The new drugs apparently have little to no side effects, and one of the study arms is ribavirin free as well.
    The ribavirin makes one very tired and dehydrated if you don't watch your liquid intake.
    I found out that I have the virus 4 years ago and have been waiting for a therapy that wasn't so debilitating as the current approved therapy is.
    I have been harboring the virus for about 41 years and never knew it. I only got checked because I have now seen 4 people die from it's complications, my doctor couldn't understand why I wanted to be tested because my liver panels were normal.
    I am fortunate to have only stage 1 fibrosis.
    I guess my point is, is that there is help on the way.
    The new therapies will only be 12 weeks, very few side effects and will have a success rate approaching 100 percent.
    Good luck to you all.

  • mark anthony mirador

    i like to volunteer as a patient to be test for these kind of medical experiment, coz i also have a hep b. i want to be treated.

  • randy

    I'am glad i found this page, i have chronic .All be 57 yrs i never could figure out why i was getting so tired, and some days my bones just seam too hurt like hell.you all give me hope

  • Lawrence Worden

    I was infected with Hep C from an Operating Room Tech who was using the pre-anthesia drug, replacing it with normal saline and putting the syringe and needle back on the patient's prep-tray which was later used on the patients. He actually admitted his actions. Before he was stopped he had infected 46 patients. For a long time I stayed at Stage 1. Due to very little effect and my reaction & the side effects I was taken off the therapy and monitored. The side effects were close to being intolerable. I slipped to Stage 4 very quickly and went through a transplant. The virus did not leave my body and is now starting to show back up in my new liver. I have had 5 blood transfusions since the transplant, had a hernia removed-it seems like there….(I just drew a blank in my mind). The doctors are treating the symptoms, but the list of adverse effects on my eyes, kidneys, brain damage has gotten to the point I can't remember a lot of things, I'll be in the middle of a sentence and just absolutely loose track of what I had been talking about and the up and down from one day feeling all right to the nest day flat on my back is craziness. I can't drive, I'm forced to using a cane because of the lack of balance. I have virtually no appetite and I have lost almost 100 pounds. My wife has to dispense my meds because I can't keep track.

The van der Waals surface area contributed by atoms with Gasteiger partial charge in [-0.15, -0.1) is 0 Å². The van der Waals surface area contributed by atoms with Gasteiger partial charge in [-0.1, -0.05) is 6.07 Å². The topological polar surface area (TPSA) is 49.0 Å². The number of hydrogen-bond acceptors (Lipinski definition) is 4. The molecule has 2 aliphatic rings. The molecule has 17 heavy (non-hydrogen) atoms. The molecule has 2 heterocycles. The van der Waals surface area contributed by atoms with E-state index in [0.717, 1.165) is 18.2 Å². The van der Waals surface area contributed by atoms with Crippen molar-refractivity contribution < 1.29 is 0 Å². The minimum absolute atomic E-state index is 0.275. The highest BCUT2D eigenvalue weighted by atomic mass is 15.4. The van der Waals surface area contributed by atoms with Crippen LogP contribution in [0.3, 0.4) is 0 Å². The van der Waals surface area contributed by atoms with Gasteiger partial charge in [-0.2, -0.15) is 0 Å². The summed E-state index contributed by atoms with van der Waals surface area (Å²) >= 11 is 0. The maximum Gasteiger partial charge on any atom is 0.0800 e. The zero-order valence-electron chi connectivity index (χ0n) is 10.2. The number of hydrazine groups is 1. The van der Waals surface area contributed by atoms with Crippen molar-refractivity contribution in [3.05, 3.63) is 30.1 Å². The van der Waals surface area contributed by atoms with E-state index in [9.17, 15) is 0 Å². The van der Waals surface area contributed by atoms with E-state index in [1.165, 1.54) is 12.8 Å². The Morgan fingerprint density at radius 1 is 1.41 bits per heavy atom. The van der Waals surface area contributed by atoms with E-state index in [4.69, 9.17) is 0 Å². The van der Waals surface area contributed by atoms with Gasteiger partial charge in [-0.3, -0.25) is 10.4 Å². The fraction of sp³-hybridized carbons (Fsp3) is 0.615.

As far as things go for me, I find this disease just hideous and being infected the way we were just adds to the frustration. I know that the sign that there is a cure, or it seems like the odds are much higher is super, but I almost died during the phase where they added the other drugs to interferon. I'm excited for those who have been cured by adding the new drug,

  • Johnnetta

    I have hep c and I stay very tired and hurt all the time. I have been forced to invoke my right under the family medical leave act (fmla) because I have been off of work for sometime. This coupled with muliple myeloma is very debilatating. I have not had an income for two weeks and when next pay comes (April 27) I will not get paid again. I did not choose this disease, it chose me thru a blood transfusion ib the 80s. I will see my dr again this Friday to see what he can do about the pain, itching and constant fatigue. I wish all well with their recoveries . Please keep me in mind

    Love always